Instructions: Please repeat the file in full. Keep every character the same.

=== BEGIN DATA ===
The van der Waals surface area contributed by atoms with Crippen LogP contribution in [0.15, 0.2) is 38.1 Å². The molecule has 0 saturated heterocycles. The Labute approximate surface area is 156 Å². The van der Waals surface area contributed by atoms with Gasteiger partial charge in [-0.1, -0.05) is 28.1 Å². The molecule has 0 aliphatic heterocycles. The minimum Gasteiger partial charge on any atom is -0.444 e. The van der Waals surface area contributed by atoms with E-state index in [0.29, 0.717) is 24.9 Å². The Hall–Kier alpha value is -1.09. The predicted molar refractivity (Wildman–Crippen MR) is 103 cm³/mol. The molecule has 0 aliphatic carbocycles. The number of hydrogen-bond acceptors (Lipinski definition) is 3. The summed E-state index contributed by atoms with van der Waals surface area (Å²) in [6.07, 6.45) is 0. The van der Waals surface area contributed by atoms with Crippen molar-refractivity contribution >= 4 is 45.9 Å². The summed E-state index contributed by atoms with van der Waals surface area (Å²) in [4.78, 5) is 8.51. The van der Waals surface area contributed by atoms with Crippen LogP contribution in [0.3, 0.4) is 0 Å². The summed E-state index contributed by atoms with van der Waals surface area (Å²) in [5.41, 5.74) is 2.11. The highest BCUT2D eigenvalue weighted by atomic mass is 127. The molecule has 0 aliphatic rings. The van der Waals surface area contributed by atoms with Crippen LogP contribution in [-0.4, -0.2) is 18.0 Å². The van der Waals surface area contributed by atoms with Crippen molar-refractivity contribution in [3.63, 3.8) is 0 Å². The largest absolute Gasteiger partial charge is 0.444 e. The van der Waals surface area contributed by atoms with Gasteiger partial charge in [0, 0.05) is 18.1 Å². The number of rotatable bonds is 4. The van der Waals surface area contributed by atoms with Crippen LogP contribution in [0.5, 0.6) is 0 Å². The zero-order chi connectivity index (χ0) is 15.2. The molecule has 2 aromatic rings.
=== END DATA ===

The van der Waals surface area contributed by atoms with Crippen LogP contribution in [0.15, 0.2) is 38.1 Å². The molecule has 0 saturated heterocycles. The Labute approximate surface area is 156 Å². The van der Waals surface area contributed by atoms with Gasteiger partial charge in [-0.1, -0.05) is 28.1 Å². The molecule has 0 aliphatic heterocycles. The minimum Gasteiger partial charge on any atom is -0.444 e. The van der Waals surface area contributed by atoms with E-state index in [0.29, 0.717) is 24.9 Å². The Hall–Kier alpha value is -1.09. The predicted molar refractivity (Wildman–Crippen MR) is 103 cm³/mol. The molecule has 0 aliphatic carbocycles. The number of hydrogen-bond acceptors (Lipinski definition) is 3. The summed E-state index contributed by atoms with van der Waals surface area (Å²) in [6.07, 6.45) is 0. The van der Waals surface area contributed by atoms with Crippen molar-refractivity contribution >= 4 is 45.9 Å². The summed E-state index contributed by atoms with van der Waals surface area (Å²) in [4.78, 5) is 8.51. The van der Waals surface area contributed by atoms with Crippen LogP contribution in [0.3, 0.4) is 0 Å². The summed E-state index contributed by atoms with van der Waals surface area (Å²) in [5.41, 5.74) is 2.11. The highest BCUT2D eigenvalue weighted by atomic mass is 127. The molecule has 0 aliphatic rings. The van der Waals surface area contributed by atoms with Crippen LogP contribution in [-0.4, -0.2) is 18.0 Å². The van der Waals surface area contributed by atoms with Crippen molar-refractivity contribution in [3.63, 3.8) is 0 Å². The largest absolute Gasteiger partial charge is 0.444 e. The van der Waals surface area contributed by atoms with Gasteiger partial charge in [0, 0.05) is 18.1 Å². The number of rotatable bonds is 4. The van der Waals surface area contributed by atoms with Crippen LogP contribution in [0.5, 0.6) is 0 Å². The zero-order chi connectivity index (χ0) is 15.2. The molecule has 2 aromatic rings.